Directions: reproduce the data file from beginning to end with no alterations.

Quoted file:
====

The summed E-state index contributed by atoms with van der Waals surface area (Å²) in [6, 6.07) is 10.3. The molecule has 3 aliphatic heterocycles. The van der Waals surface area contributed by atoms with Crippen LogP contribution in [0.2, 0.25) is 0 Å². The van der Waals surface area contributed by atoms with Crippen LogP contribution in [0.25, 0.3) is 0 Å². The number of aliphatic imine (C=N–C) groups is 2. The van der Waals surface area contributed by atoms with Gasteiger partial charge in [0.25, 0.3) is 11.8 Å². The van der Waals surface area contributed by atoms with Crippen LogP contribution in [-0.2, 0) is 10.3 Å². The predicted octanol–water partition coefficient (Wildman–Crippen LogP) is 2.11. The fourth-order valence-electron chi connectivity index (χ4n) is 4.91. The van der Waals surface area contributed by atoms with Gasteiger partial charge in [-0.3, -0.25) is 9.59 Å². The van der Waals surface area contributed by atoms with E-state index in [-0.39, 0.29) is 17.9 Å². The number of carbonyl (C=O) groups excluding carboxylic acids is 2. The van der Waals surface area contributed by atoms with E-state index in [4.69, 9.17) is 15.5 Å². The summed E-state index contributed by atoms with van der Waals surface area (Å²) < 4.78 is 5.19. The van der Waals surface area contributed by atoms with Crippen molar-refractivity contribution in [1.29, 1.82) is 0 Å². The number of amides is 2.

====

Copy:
The summed E-state index contributed by atoms with van der Waals surface area (Å²) in [6, 6.07) is 10.3. The molecule has 3 aliphatic heterocycles. The van der Waals surface area contributed by atoms with Crippen LogP contribution in [0.2, 0.25) is 0 Å². The van der Waals surface area contributed by atoms with Crippen LogP contribution in [0.25, 0.3) is 0 Å². The number of aliphatic imine (C=N–C) groups is 2. The van der Waals surface area contributed by atoms with Gasteiger partial charge in [0.25, 0.3) is 11.8 Å². The van der Waals surface area contributed by atoms with Crippen LogP contribution in [-0.2, 0) is 10.3 Å². The predicted octanol–water partition coefficient (Wildman–Crippen LogP) is 2.11. The fourth-order valence-electron chi connectivity index (χ4n) is 4.91. The van der Waals surface area contributed by atoms with Gasteiger partial charge in [-0.3, -0.25) is 9.59 Å². The van der Waals surface area contributed by atoms with E-state index in [-0.39, 0.29) is 17.9 Å². The number of carbonyl (C=O) groups excluding carboxylic acids is 2. The van der Waals surface area contributed by atoms with E-state index in [4.69, 9.17) is 15.5 Å². The summed E-state index contributed by atoms with van der Waals surface area (Å²) < 4.78 is 5.19. The van der Waals surface area contributed by atoms with Crippen molar-refractivity contribution in [1.29, 1.82) is 0 Å². The number of amides is 2.